CURTIN University wants to hear from people who grow their own weed.
Its National Drug Research Institute are leading the Australian arm of an international study that aims to better inform governments about cannabis.
They’re looking for small-scale cannabis growers to anonymously share their experiences, motivations and views on cannabis laws, including any dealings with the justice system.
NDRI professor Simon Lenton says more than 3500 growers in 17 countries have already completed the confidential online survey.
“Most academic research on cannabis cultivation had been conducted on criminal justice data on large criminal organisations,” he says.
“This ignored the reality of many small-scale home growers.
“We wanted to give them a say by asking about their experiences and attitudes and really set the record straight.”
Prof Lenton says their previous study of 6500 cannabis growers in 2012-13 challenged misleading stereotypes.
“Since the 1980’s there has been a there has been a decline in international supply of cannabis and an increase in cannabis production within countries (domestic production) by outdoor and then indoor cultivation,” he says.
“Most Australian participants in the first survey were men with a median age of 35, and 70 per cent were employed.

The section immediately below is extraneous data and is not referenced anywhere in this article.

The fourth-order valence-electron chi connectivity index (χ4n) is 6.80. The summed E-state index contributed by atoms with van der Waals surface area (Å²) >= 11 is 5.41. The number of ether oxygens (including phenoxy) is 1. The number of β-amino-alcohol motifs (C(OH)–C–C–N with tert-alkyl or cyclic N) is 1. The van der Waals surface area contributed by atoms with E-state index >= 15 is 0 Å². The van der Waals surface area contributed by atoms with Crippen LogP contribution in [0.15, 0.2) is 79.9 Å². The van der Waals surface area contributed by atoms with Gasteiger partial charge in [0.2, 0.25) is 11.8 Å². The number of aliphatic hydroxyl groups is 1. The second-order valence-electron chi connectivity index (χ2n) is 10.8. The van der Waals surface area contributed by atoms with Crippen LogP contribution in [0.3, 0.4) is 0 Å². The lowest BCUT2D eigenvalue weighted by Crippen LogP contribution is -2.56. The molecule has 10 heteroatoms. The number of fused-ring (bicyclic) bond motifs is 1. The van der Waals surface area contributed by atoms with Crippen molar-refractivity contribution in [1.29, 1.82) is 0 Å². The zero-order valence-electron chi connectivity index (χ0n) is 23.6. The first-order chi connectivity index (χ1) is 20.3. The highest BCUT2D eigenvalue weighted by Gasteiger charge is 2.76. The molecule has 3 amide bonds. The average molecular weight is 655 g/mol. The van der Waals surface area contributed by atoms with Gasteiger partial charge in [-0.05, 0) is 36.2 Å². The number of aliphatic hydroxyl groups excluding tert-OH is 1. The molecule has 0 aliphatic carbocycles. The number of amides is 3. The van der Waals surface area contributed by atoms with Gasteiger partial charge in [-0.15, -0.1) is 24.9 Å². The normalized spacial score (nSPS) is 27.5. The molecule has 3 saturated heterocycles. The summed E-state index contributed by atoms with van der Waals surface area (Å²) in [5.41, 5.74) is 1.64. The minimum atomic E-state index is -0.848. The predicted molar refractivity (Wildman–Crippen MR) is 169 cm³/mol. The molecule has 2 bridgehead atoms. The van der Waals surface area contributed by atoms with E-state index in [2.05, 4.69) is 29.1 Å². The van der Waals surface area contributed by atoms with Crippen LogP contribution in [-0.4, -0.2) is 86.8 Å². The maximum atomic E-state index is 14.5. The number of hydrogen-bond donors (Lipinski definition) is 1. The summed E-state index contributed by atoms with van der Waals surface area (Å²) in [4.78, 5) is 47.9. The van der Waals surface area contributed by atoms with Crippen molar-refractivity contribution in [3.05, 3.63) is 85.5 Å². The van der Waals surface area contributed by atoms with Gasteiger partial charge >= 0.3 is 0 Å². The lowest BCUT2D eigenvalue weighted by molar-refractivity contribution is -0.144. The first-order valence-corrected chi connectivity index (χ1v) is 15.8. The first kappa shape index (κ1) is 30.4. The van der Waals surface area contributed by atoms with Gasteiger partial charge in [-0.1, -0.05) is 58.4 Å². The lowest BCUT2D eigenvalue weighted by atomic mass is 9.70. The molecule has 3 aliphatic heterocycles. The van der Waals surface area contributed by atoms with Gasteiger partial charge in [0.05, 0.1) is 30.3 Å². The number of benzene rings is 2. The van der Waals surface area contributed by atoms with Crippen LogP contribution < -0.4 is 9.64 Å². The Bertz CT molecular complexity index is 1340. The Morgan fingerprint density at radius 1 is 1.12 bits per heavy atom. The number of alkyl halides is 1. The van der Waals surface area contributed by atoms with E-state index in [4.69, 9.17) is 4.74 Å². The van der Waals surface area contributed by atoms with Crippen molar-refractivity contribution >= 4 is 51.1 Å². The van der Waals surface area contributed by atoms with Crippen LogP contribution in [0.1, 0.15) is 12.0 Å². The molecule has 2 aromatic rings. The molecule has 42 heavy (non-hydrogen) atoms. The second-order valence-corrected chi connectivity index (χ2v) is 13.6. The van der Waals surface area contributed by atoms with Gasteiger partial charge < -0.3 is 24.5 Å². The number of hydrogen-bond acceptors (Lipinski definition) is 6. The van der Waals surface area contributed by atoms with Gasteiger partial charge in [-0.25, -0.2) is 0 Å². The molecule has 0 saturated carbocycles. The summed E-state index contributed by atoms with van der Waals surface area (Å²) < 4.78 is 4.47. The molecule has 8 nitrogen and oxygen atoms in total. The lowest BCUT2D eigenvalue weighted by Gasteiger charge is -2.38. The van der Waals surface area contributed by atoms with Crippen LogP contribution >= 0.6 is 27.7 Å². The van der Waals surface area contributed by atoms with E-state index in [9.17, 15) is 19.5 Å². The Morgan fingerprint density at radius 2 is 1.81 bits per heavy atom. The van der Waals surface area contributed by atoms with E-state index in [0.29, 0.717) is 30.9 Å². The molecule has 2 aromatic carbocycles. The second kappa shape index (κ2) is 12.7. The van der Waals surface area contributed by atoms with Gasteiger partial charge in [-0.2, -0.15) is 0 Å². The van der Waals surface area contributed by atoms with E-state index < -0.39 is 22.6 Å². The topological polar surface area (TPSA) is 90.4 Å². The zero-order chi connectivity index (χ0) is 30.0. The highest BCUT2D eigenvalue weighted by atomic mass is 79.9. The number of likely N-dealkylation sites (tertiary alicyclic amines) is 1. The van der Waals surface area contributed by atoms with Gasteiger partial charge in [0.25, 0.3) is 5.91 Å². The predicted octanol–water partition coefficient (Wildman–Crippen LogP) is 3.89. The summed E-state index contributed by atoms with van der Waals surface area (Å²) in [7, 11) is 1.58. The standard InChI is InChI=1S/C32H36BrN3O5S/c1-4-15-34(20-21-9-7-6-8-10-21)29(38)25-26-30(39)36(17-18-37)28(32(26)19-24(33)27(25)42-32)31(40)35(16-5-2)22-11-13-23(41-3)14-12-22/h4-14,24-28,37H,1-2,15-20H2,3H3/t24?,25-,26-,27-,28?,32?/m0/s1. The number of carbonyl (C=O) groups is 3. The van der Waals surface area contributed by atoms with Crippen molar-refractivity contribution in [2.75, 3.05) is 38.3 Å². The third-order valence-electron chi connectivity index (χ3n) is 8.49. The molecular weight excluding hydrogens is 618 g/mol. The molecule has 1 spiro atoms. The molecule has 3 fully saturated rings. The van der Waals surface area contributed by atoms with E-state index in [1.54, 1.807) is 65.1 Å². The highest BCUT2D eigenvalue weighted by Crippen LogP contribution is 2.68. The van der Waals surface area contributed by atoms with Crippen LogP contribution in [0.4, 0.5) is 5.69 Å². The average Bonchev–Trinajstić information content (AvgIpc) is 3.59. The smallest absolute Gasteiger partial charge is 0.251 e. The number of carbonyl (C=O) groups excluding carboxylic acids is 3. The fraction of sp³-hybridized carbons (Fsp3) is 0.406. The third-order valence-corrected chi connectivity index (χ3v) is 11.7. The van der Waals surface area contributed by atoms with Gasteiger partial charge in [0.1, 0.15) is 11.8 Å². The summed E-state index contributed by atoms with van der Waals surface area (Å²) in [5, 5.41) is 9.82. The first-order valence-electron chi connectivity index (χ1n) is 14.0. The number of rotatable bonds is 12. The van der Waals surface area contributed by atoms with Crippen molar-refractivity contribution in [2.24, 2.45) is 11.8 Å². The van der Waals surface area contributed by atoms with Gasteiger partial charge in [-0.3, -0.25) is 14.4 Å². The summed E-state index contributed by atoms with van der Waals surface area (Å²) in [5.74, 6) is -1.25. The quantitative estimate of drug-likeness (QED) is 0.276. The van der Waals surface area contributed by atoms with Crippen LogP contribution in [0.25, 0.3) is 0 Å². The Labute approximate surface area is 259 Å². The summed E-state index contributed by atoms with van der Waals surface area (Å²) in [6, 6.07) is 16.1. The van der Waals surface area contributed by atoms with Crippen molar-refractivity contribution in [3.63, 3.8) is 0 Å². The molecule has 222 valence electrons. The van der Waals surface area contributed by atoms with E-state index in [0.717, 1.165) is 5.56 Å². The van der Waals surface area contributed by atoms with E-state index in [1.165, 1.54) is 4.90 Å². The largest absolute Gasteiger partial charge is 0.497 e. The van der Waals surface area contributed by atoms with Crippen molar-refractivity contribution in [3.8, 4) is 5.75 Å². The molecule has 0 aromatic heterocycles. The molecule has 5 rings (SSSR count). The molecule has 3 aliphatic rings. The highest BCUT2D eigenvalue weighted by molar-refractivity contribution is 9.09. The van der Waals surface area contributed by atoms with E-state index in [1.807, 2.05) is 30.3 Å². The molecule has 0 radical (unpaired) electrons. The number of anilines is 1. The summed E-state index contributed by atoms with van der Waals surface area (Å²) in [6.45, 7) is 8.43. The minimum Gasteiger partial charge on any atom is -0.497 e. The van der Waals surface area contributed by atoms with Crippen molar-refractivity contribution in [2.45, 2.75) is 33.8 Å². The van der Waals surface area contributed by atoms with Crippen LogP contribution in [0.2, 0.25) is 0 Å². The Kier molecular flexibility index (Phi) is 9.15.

“They typically reported growing four to six cannabis plants, with 41 per cent growing outdoors, 27 per cent indoors and 32 per cent both.
“Most Australian respondents grew cannabis for personal use and to share with friends, rather than to profit from selling it.
“They wanted to avoid contact with criminals, but for around one-fifth cultivation had led to contact with the police.
“Just over half said they were growing cannabis for medicinal purposes. Almost all respondents thought that if cannabis was legalised there should be regulations around who is permitted to grow the drug and how many plants should be allowed.”
With New Zealanders narrowly voting against legalising cannabis in a referendum last month, pressure is again mounting on the Australian government to reconsider its stance on marijuana.
Prof Lenton says a lot has changed in cannabis policy since their last survey, including legalisation of medicinal cannabis nationally and personal cannabis use in the ACT.
Information gathered from the survey will be used by the Global Cannabis Cultivation Research Consortium, an international network of academic researchers, to publish scientific papers and make informed submissions to governments considering changing cannabis laws.
Recently the GCCRC contributed to the ACT inquiry into The Drugs of Dependence (Personal Cannabis Use) Amendment Bill 2018 – which resulted in cannabis legalisation in the ACT, and the briefed the NZ officials drafting the NZ Cannabis Legalisation and Control Bill, which was the basis of the recently held referendum.
Home growers can complete the anonymous survey at worldwideweed.nl